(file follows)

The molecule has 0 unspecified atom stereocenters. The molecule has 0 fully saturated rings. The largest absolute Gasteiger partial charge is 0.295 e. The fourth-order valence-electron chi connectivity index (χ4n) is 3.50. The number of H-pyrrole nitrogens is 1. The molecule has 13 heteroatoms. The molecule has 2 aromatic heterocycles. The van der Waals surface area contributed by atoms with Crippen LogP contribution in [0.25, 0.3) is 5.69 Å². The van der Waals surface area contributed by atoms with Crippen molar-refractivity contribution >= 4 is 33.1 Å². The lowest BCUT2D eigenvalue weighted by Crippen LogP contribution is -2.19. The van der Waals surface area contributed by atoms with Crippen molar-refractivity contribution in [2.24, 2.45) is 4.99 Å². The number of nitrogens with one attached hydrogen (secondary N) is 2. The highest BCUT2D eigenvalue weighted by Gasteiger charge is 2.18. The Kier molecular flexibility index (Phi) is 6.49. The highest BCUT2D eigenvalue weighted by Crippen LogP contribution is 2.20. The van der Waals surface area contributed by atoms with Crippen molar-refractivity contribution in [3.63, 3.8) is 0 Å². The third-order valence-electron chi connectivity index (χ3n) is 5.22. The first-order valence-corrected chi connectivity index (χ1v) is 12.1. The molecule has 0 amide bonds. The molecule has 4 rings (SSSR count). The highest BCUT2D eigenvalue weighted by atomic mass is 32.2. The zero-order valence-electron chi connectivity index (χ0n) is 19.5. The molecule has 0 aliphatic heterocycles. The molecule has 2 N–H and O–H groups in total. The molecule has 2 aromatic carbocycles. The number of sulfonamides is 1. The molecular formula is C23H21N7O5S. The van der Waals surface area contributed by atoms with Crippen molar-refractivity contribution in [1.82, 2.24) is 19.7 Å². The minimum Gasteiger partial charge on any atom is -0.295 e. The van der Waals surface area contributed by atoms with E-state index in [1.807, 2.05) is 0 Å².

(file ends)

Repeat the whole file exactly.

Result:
The molecule has 0 unspecified atom stereocenters. The molecule has 0 fully saturated rings. The largest absolute Gasteiger partial charge is 0.295 e. The fourth-order valence-electron chi connectivity index (χ4n) is 3.50. The number of H-pyrrole nitrogens is 1. The molecule has 13 heteroatoms. The molecule has 2 aromatic heterocycles. The van der Waals surface area contributed by atoms with Crippen LogP contribution in [0.25, 0.3) is 5.69 Å². The van der Waals surface area contributed by atoms with Crippen molar-refractivity contribution >= 4 is 33.1 Å². The lowest BCUT2D eigenvalue weighted by Crippen LogP contribution is -2.19. The van der Waals surface area contributed by atoms with Crippen molar-refractivity contribution in [2.24, 2.45) is 4.99 Å². The number of nitrogens with one attached hydrogen (secondary N) is 2. The highest BCUT2D eigenvalue weighted by Gasteiger charge is 2.18. The Kier molecular flexibility index (Phi) is 6.49. The highest BCUT2D eigenvalue weighted by Crippen LogP contribution is 2.20. The van der Waals surface area contributed by atoms with Crippen molar-refractivity contribution in [3.63, 3.8) is 0 Å². The third-order valence-electron chi connectivity index (χ3n) is 5.22. The first-order valence-corrected chi connectivity index (χ1v) is 12.1. The molecule has 0 amide bonds. The molecule has 4 rings (SSSR count). The highest BCUT2D eigenvalue weighted by atomic mass is 32.2. The zero-order valence-electron chi connectivity index (χ0n) is 19.5. The molecule has 0 aliphatic heterocycles. The molecule has 2 N–H and O–H groups in total. The molecule has 2 aromatic carbocycles. The number of sulfonamides is 1. The molecular formula is C23H21N7O5S. The van der Waals surface area contributed by atoms with Crippen molar-refractivity contribution in [1.82, 2.24) is 19.7 Å². The minimum Gasteiger partial charge on any atom is -0.295 e. The van der Waals surface area contributed by atoms with E-state index in [1.807, 2.05) is 0 Å².